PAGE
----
The making of Peter Fonda’s The Hired Hand

A classic interview from the Uncut archives

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In memory of Peter Fonda, who died on August 16, 2019; this was originally published in Uncut’s January 2002 issue (Take 52)

Two years after he became a counterculture star with Easy Rider, PETER FONDA made his directorial debut with a lyrical western, THE HIRED HAND, as a newly restored version opens in the UK this month, he talks to Damien Love


Synchronicity they call it. Shortly before I’m due to speak with Peter Fonda, I flick on the TV, and there’s his father, Henry – “Hollywood’s statue of liberty,” to borrow David Thomson’s phrase – standing in a black-and-white hotel corridor, speaking with a gathering of Runyonesque Times Square natives, that unmistakable voice kept low, a sound as gentle as a warm breeze, but carrying echoes of broken glass.

His children inherited traces of that cadence along with their bone structure. It’s still there, faintly, when I ask the 61-year-old Peter Fonda how he’s doing, and he says, “I’m pretty good. I’m alive. People think I’m cynical when I say that, but it’s the only way to start the day. And the best way to finish it.”

The film on my TV is an almost-forgotten thing called The Big Street, released late in 1942, when Peter Fonda was just shy of his third birthday, just before his father would disappear from the house and go off to fight a war.


Fonda remembers the movie. He remembers going to watch his father’s films in movie theatres back then as a little kid. Seeing his dad up on cinema screens during that period, in films about cowboys and circuses and rum doings in New York City, the boy would get confused. His dad was supposed to be away fighting the Japanese, after all. Eventually, he decided the man on the movie screen wasn’t his dad at all. He just looked like him. Then he’d get freaked out when his dad came home on leave, because he didn’t look like his dad – he looked like the man from the movies.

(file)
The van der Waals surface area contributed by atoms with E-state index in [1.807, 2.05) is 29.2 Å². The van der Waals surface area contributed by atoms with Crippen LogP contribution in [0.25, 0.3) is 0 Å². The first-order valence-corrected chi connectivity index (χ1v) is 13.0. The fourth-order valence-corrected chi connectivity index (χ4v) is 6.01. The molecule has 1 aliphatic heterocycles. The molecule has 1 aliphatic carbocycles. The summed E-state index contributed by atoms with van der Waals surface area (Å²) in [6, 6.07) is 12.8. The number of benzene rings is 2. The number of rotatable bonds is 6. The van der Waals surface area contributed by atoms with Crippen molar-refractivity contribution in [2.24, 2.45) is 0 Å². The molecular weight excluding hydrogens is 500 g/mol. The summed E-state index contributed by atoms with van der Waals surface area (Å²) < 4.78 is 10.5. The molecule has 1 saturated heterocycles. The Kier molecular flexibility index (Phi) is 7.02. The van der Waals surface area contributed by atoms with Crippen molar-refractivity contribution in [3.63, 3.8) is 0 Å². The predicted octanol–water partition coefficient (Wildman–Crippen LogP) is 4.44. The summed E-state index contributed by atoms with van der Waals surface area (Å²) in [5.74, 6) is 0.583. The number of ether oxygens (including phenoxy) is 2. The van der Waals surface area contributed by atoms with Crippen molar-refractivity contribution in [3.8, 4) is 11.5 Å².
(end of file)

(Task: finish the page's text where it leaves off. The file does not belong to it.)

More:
This was the earliest manifestation of an awkward distance between father and son which, as anyone familiar with his consistently entertaining memoir Don’t Tell Dad will be aware, would come to be a defining characteristic in their relationship, and which the younger Fonda spent many years breaking down.

In The Big Street, anyway, the man who looks like Henry Fonda plays a decent, lovelorn busboy who pushes a bitter, semi-crazy Lucille Ball in a wheelchair from Manhattan to Miami. What really strikes me as I watch a few scenes on TV, though, is that it also features Agnes Moorehead and Ray Collins, both members of the Mercury Theatre stock company Orson Welles brought to Hollywood, and that it was made when members of Welles’ contingent were being given a particularly rough ride.

Seen as East Coast longhairs, an invading bohemian force come to overthrow the system, there had been not-so-private jubilation among sectors of the Hollywood establishment when Citizen Kane (1941) stiffed at the box-office. Taken from him and recut, Welles’s second picture, The Magnificent Ambersons (1942) was given only a desultory release by a studio that didn’t care about it, buried. Just off of that film, with their Mercury unit shut down by the RKO studio, as they talk with Henry Fonda in The Big Street, Moorehead and Collins are beaten refugee fighters from a failed revolution.

Twenty-seven years would pass before Hollywood had to deal with another longhair revolution. When it came, it was an attack from within, prodigal sons coming home to kill their elders. Peter Fonda – the Statue of Liberty’s kid, goddamn it – and Dennis Hopper, the ungrateful little punk who’d married Margaret Sullavan’s daughter and been a long-term houseguest of David O Selznick and Jennifer Jones, made this foul hippy thing called Easy Rider…

But you know all about that. How the film was no Citizen Kane, but became a box office sensation in a way Welles’ movie never did. How Peter Fonda’s Captain America seemed to represent something for a generation the same way that, out along different highways, his father’s Tom Joad once had for a generation before. How it made back its $400,000 budget 100 times over. And how, even if they didn’t get the dirt, the drugs, the hair and the music, studio chiefs understood those numbers and scrambled in fright to mine this incomprehensible new “youth market”.


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